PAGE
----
2020 Emil Nolde: The Artist During the Third Reich

Emil Nolde: The Artist During the Third Reich

Edited by Bernhard Fulda, Christian Ring, and Aya Soika
The Hamburger Bahnhof, Berlin

2020 Dedalus Foundation Exhibition Catalogue Award Winner

 

Emil Nolde: The Artist During the Third Reich (Prestel), the catalogue for an exhibition at the Hamburger Bahnhof, Berlin, has been awarded the 2020 Dedalus Foundation Exhibition Catalogue Award, which recognizes an outstanding exhibition catalogue that makes a significant contribution to the scholarship of modern art or modernism. Edited by Bernhard Fulda, Christian Ring, and Aya Soika, this bold publication offers a trenchant reconsideration of artist Emil Nolde’s life and work, deconstructing the myths that have surrounded his legacy until today.

Emil Nolde created some of the most powerful works of the Expressionist movement. Despite the fact that his art was represented more prominently than anyone else’s in the infamous exhibition Degenerate Art, he continued to be an ardent sympathizer of the Nazi regime and an admirer of Adolf Hitler. This book provides a comprehensive introduction to Nolde’s ambiguous position during the Third Reich. In addition, the book takes a fresh look at Nolde’s artistic production during the Nazi period and includes numerous works that had not been previously published or publicly displayed. It draws upon a wealth of unpublished letters and documents from the artist’s estate that offer new insights into Nolde’s artistic practices, political beliefs, and anti-Semitism. In doing so, it deconstructs myths about the artist that were perpetuated in post war Germany.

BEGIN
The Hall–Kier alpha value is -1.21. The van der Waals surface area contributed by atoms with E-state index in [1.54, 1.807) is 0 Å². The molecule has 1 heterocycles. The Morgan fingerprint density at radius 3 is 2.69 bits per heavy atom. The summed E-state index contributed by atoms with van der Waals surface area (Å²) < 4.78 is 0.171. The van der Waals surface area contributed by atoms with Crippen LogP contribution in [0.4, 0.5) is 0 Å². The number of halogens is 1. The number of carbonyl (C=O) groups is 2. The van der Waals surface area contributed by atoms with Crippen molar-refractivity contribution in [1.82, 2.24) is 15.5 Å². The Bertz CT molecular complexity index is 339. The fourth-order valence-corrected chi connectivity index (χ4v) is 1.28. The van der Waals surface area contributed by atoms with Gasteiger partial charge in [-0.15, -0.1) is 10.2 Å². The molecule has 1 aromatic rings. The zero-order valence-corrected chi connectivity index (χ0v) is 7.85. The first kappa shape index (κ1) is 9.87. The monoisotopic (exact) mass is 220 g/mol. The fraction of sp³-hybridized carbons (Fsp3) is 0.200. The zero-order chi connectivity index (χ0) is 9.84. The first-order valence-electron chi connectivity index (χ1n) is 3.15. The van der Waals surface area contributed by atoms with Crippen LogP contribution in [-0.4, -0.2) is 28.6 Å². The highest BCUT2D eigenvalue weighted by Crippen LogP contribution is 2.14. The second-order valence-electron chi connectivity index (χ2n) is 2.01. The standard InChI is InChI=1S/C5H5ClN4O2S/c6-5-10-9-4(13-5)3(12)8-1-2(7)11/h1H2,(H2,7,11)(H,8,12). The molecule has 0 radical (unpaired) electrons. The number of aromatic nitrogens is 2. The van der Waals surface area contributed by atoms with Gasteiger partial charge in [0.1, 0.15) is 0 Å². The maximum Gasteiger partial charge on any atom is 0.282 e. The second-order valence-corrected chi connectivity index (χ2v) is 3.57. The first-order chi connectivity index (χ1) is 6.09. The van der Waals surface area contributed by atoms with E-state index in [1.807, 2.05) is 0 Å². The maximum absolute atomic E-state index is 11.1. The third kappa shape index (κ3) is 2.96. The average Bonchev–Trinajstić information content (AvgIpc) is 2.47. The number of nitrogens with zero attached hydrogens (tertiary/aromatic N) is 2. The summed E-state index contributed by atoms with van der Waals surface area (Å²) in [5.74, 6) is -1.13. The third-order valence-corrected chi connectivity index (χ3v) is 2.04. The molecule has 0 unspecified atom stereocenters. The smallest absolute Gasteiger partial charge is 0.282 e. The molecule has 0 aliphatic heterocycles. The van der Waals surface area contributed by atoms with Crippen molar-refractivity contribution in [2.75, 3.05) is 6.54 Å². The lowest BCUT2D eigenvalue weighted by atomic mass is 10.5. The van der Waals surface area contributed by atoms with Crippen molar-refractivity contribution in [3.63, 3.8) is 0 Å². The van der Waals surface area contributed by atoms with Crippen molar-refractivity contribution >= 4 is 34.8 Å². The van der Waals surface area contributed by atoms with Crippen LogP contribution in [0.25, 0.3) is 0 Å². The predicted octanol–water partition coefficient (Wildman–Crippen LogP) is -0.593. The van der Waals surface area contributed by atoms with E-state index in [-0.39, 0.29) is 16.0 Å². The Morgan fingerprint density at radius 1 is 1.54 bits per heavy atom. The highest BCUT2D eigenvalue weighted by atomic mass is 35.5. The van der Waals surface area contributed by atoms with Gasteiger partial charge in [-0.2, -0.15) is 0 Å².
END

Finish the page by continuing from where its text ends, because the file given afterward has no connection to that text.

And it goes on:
Bernhard Fulda is Fellow and Director of Studies in History at Sidney Sussex College at the University of Cambridge. He completed his undergraduate degree at Jesus College, Oxford, where he won the University’s Gibbs Prize for best performance in Final Honours, and completed his PhD in Historical Studies at Cambridge in 2002. Mr. Fulda's research interests include the history of late nineteenth and twentieth century European political culture, mass media, public opinion, and modern art. Previous publications include: Press and Politics in Weimar Germany (2009) and Max Pechstein. The Rise and Fall of German Expressionism (2012), the first scholarly biography of one of the most significant pioneers of German Expressionism.

Christian Ring is Director of the Emil Nolde Foundation. He studied art history and philosophy at the universities of Kassel and Bonn. From 2006 to 2008 he served as research assistant at the Hamburger Kunsthalle. In 2009 he completed his PhD on "Gustav Pauli and the Hamburger Kunsthalle." 

Aya Soika is Professor of Art History at Bard College, Berlin. She completed a PhD in History of Art at King’s College of the University of Cambridge in 2001, where she later taught and held a Research Fellowship, and she was also Director of Studies for various Cambridge colleges. Her main areas of research interest are in the fields of German Expressionism, European Modernism and Avantgarde Art and Culture.